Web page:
Ryan Anderson is at the front of the stalled progress line. A highly touted first-rounder in 1997, the 6-foot-10, hard-throwing lefthander hasn’t thrown a single pitch since the 2000 season, thanks to three labrum surgeries. He was removed from the 40-man roster this offseason.
A year after taking Anderson, the Mariners tabbed another big lefthander, 6-foot-6 Matt Thornton, with their first-round pick. Thornton was considered a reach out of Division II Grand Valley (Mich.) State because he was primarily a basketball player in college. Thornton has also been plagued by injuries.
The Mariners’ first-round pick in 1999, catcher Ryan Christianson, also has battled injuries. He missed part of the 2002 season after breaking a bone in his left foot. In 2003, he missed almost the entire season with a shoulder injury.
Because they signed righthande Jeff Nelson as a free agent, the Mariners lost their first-round pick in 2001. Their first selection was shortstop Michael Garciaparra, who has hit just .247-2-61 in two seasons while committing 72 errors at shortstop in 175 games. Far from a consensus first-round talent, Garciaparra wasn’t even on some team’s draft boards.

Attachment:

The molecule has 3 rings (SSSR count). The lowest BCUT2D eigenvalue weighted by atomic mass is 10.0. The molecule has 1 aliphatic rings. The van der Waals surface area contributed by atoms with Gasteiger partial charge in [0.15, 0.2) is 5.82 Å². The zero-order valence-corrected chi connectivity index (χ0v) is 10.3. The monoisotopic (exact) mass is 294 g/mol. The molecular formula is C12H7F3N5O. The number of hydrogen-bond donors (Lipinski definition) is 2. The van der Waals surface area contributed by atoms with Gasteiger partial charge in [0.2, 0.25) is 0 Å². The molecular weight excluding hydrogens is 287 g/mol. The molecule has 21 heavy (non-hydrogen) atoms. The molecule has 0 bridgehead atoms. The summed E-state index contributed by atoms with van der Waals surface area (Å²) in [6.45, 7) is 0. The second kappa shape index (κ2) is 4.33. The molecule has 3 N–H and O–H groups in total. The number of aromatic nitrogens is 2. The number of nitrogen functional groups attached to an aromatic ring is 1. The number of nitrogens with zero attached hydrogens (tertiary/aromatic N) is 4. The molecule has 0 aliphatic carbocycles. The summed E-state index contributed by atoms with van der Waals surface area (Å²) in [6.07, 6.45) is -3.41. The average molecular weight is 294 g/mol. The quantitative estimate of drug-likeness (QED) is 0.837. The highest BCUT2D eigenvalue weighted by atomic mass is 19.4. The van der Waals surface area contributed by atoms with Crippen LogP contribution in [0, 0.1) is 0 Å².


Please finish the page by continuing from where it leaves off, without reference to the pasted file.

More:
Looper is fast to point out that the Mariners haven’t given up on these players. But the clock is ticking.
“Some of the guys that we’ve drafted recently have been longer-range players,” Looper said. “The odds of missing on them are higher, and we’ve missed on some of them. But the jury is still out. We still think they have a chance to play even if they haven’t shot through our system.”
Compounding the Mariners’ woes was their inability in 2002 to sign first-rounder John Mayberry Jr., and third-rounder Eddy Martinez-Esteve. Both opted to go to college instead, at Stanford and Florida State. A year ago, they forfeited their first-round pick for signing utilityman Greg Colbrunn, who is no longer in the organization.
The combination of injuries, unfulfilled potential, forfeited picks and unsigned picks surely hasn’t helped the farm system. But thanks to Seattle’s success internationally, the Mariners have enough talent in the minor leagues both for trades and to supplement the big league roster.
“If you would have asked me even in the 1980s if I could have saw this coming, I would have said no,” Looper said. “But the face of the game has changed.”
Draft, Then Follow
The Mariners have covered for their questionable track record at the top of the draft since 1998 with an influx of international talent. Six of their Top 10 Prospects, as well as big leaguers Ichiro Suzuki and former closer Kazuhiro Sasaki, were acquired outside of the draft. A player’s ranking in the team’s top 30 prospects, as listed in the Baseball America Prospect Handbook, is in parentheses.
*Supplemental first-rounder. # Did not sign.